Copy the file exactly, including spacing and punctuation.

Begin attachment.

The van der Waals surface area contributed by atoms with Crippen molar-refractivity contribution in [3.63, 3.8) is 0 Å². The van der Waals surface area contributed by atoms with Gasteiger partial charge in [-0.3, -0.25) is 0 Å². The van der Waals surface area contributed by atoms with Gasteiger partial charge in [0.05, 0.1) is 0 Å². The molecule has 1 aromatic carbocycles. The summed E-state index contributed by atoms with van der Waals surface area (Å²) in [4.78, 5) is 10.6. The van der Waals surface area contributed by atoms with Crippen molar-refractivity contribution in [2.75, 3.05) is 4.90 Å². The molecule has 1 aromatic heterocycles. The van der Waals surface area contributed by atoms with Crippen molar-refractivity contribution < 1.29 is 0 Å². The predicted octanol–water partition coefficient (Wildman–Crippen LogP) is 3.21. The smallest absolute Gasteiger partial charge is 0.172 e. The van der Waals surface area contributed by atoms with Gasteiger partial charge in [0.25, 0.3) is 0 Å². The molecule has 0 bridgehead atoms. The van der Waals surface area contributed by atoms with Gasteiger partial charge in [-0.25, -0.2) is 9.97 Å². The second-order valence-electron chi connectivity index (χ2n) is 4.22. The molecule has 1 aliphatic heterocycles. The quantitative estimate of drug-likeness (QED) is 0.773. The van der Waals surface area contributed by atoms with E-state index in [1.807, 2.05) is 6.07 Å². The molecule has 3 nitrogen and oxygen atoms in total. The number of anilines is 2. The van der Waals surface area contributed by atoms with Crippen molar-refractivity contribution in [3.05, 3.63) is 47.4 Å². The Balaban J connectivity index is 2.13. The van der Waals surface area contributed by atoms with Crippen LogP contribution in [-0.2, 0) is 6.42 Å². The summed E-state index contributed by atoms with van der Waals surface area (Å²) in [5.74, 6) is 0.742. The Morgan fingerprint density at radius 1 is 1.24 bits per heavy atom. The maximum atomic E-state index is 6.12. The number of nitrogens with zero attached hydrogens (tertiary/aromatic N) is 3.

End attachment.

The van der Waals surface area contributed by atoms with Crippen molar-refractivity contribution in [3.63, 3.8) is 0 Å². The van der Waals surface area contributed by atoms with Gasteiger partial charge in [-0.3, -0.25) is 0 Å². The van der Waals surface area contributed by atoms with Gasteiger partial charge in [0.05, 0.1) is 0 Å². The molecule has 1 aromatic carbocycles. The summed E-state index contributed by atoms with van der Waals surface area (Å²) in [4.78, 5) is 10.6. The van der Waals surface area contributed by atoms with Crippen molar-refractivity contribution in [2.75, 3.05) is 4.90 Å². The molecule has 1 aromatic heterocycles. The van der Waals surface area contributed by atoms with Crippen molar-refractivity contribution < 1.29 is 0 Å². The predicted octanol–water partition coefficient (Wildman–Crippen LogP) is 3.21. The smallest absolute Gasteiger partial charge is 0.172 e. The van der Waals surface area contributed by atoms with Gasteiger partial charge in [0.25, 0.3) is 0 Å². The molecule has 0 bridgehead atoms. The van der Waals surface area contributed by atoms with Gasteiger partial charge in [-0.25, -0.2) is 9.97 Å². The second-order valence-electron chi connectivity index (χ2n) is 4.22. The molecule has 1 aliphatic heterocycles. The quantitative estimate of drug-likeness (QED) is 0.773. The van der Waals surface area contributed by atoms with E-state index in [1.807, 2.05) is 6.07 Å². The molecule has 3 nitrogen and oxygen atoms in total. The number of anilines is 2. The van der Waals surface area contributed by atoms with Crippen molar-refractivity contribution in [3.05, 3.63) is 47.4 Å². The Balaban J connectivity index is 2.13. The van der Waals surface area contributed by atoms with Crippen LogP contribution in [-0.2, 0) is 6.42 Å². The summed E-state index contributed by atoms with van der Waals surface area (Å²) in [5.74, 6) is 0.742. The Morgan fingerprint density at radius 1 is 1.24 bits per heavy atom. The maximum atomic E-state index is 6.12. The number of nitrogens with zero attached hydrogens (tertiary/aromatic N) is 3.